shall omit. Then there is a small temple, into which every year on fixed days they carry the image of Dionysus Eleuthereus.
Such are their sanctuaries here, and of the graves the first is that of Thrasybulus son of Lycus, in all respects the greatest of all famous Athenians, whether they lived before him or after him. The greater number of his achievements I shall pass by, but the following facts will suffice to bear out my assertion. He put down what is known as the tyranny of the Thirty403 B.C., setting out from Thebes with a force amounting at first to sixty men; he also persuaded the Athenians, who were torn by factions, to be reconciled, and to abide by their compact. His is the first grave, and after it come those of Pericles, ChabriasDied 357 B.C. and Phormio.A famous Athenian admiral who fought well in the early part of the Peloponnesian War.
There is also a monument for all the Athenians whose fate it has been to fall in battle, whether at sea or on land, except such of th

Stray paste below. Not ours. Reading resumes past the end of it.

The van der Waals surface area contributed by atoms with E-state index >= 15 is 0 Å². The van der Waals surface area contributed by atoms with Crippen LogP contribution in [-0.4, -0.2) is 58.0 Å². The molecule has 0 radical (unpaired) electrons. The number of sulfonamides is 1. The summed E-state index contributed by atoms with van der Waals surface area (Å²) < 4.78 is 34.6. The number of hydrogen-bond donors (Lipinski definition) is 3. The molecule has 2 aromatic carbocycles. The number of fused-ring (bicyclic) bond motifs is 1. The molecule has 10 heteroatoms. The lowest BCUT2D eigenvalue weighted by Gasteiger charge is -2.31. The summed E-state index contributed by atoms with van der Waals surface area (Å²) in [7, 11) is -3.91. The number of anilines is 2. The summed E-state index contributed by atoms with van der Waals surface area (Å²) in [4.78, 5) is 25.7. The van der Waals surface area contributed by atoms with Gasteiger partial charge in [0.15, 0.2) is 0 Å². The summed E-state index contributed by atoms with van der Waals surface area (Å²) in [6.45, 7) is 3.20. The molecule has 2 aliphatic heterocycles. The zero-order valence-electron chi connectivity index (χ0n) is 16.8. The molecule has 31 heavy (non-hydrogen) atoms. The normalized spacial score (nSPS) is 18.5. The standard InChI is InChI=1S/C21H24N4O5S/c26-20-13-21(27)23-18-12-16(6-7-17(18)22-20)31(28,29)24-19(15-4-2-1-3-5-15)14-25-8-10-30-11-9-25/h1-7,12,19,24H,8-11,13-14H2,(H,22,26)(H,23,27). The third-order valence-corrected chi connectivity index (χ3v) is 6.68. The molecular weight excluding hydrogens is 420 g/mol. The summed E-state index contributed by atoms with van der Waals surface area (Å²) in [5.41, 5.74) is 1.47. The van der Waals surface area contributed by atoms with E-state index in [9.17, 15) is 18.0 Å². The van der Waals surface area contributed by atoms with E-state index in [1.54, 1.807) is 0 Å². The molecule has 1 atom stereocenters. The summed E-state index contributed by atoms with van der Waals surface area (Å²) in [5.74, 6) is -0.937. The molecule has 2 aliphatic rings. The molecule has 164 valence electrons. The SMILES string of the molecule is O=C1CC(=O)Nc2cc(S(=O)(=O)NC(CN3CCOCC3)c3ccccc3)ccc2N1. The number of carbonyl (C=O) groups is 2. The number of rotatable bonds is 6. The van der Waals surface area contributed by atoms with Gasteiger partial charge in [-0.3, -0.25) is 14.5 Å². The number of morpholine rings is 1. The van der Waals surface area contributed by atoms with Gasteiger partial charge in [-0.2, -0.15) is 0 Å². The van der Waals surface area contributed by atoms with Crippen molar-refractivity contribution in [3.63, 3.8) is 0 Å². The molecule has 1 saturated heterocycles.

l stands to Icarus on a promontory jutting out into the Aegean. After this Icarus are named both the island and the sea around it.
The carvings on the gables at Thebes are by Praxiteles, and include most of what are called the twelve labours. The slaughter of the Stymphalian birds and the cleansing of the land of Elis by Heracles are omitted; in their place is represented the wrestling with Antaeus. Thrasybulus, son of Lycus, and the Athenians who with him put down the tyranny of the Thirty,403 B.C set out from Thebes when they returned to Athens, and therefore they dedicated in the sanctuary of Heracles colossal figures of Athena and Heracles, carved by Alcamenes in relief out of Pentelic marble.
Adjoining the sanctuary of Heracles are a gymnasium and a race-course, both being named after the god. Beyond the Chastiser stone is an altar of Apollo surnamed God of Ashes; it is made out of the ashes of the victims. The customary mode of divination here is from voices, which is used by th